Sunday, August 21, 2016

Cartoon Tips from the 1930s

Cartoonist Bill Nolan (1896-1954) helped to create the classic rubber hose style of animation when he worked along with Otto Messmer on the Felix the Cat cartoons. 

In 1936, he wrote a little book called Cartooning Self-Taught, which presents the 1930s style.  The heads, hands, and body shapes are based on circles—or really spheres. The pupils are tall pie-cut ovals.

Men's feet are big and clown-like, with a low instep and a balloon toe. Each type of character should have a distinctive shoe: "A tramp needs tattered footwear; a dude requires shoes with spats; a farmer, boots."

Arms and legs get thicker as they go away from the body. Darks are shaded with parallel curving strokes. Poses are extreme and dynamic. Nolan says, "Comics are much more interesting if they seem to be doing something rather than remaining stationary." 

Characters can be created by using circles of different sizes. I like the angry cook with the elbows forward, the fat tycoon, and the cop swinging his billy club.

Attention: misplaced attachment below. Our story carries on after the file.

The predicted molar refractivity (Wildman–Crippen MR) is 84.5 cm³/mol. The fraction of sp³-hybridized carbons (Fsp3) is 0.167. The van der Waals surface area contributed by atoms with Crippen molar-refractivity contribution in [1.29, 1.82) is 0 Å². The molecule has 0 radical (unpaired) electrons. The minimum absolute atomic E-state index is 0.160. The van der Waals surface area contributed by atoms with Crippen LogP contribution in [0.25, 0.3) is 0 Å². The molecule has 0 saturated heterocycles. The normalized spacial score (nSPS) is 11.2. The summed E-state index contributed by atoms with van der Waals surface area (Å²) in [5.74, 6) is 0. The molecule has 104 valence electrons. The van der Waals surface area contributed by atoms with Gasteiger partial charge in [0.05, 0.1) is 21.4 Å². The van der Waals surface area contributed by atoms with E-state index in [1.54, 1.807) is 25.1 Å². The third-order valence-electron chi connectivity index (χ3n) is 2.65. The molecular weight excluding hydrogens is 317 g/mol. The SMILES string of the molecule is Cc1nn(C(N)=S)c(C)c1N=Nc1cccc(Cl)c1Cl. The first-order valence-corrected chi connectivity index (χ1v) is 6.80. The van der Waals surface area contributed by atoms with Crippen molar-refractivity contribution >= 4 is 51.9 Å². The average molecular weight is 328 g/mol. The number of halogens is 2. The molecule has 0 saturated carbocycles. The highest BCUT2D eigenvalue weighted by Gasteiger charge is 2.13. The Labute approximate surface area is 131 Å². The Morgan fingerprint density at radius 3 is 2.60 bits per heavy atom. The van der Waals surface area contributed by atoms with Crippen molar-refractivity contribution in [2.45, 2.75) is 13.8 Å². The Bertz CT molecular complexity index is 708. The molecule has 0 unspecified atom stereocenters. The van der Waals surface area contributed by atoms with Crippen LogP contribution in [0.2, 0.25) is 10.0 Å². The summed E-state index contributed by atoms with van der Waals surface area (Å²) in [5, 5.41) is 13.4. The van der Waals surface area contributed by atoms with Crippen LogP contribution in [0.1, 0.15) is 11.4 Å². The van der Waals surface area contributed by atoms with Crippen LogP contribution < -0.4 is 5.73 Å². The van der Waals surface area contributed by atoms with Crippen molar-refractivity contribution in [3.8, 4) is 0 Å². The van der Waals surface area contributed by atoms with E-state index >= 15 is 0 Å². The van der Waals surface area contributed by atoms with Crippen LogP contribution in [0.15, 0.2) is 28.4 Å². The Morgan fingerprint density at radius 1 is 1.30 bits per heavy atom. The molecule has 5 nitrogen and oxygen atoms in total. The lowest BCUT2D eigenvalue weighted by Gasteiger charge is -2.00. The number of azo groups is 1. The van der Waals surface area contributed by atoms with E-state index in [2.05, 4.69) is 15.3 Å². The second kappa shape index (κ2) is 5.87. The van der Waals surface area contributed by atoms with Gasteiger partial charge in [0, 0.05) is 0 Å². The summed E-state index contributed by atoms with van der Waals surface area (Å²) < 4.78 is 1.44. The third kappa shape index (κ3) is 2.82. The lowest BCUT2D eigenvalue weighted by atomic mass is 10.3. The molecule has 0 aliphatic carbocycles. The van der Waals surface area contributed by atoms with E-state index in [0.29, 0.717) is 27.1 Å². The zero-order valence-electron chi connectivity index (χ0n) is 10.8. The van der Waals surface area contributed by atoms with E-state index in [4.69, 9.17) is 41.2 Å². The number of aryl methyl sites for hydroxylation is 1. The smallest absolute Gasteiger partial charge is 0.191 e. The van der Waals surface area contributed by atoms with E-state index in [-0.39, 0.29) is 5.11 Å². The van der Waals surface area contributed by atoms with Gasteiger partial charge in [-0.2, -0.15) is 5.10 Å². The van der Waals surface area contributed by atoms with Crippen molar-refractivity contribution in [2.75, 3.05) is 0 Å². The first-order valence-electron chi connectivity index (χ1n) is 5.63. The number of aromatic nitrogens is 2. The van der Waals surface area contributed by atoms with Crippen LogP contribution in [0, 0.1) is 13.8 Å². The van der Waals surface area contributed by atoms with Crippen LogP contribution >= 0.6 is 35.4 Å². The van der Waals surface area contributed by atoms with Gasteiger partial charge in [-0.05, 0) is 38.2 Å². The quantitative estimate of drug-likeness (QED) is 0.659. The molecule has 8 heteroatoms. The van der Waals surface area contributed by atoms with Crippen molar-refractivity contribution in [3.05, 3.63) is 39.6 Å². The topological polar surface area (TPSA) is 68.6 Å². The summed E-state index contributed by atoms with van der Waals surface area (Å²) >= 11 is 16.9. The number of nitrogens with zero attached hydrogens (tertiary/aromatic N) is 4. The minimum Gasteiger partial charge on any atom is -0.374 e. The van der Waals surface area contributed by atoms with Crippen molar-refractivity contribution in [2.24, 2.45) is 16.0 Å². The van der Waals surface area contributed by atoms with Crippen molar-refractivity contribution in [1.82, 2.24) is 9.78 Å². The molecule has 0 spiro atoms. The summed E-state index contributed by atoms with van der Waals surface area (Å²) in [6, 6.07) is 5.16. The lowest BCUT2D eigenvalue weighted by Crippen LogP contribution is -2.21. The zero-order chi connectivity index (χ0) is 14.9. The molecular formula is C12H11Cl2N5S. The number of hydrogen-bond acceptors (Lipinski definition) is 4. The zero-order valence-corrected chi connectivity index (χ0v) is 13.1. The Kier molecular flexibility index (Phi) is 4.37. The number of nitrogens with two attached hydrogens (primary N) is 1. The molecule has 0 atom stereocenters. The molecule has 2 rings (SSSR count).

The dog, bear, and cat are doing a gait called a rack or pace, where both right legs move in tandem and both left legs move in tandem.

An assortment of animals "are all made from combinations of circles," he says. "There is no end to what you can do if you get firmly fixed in your mind the idea of building comics from the basic circles."

You can see the influence not only on the early Disney animators, but also on illustrators like R. Crumb and Dr. Seuss.


A Colonel of Truth said...

So goes 'the Circle of Life.'

Susan Krzywicki said...


Pilgrim said...

These seem so familiar, like cartoons I grew up reading in the 60's--- Dagwood, Bringing Up Father (Jiggs), Etta Kett, Mark Trail, Steve Canyon, Barney Google and Snuffy Smth....

Newt said...

Pilgrim - many of those strips started in the 30s or even earlier, in the heyday of the bigfoot style. R. Crumb's style owes a lot to these comic strips too. My favorite bigfoot artist, E.C. Segar (Thimble Theatre/Popeye, Sappo) drew in a rougher version of the style.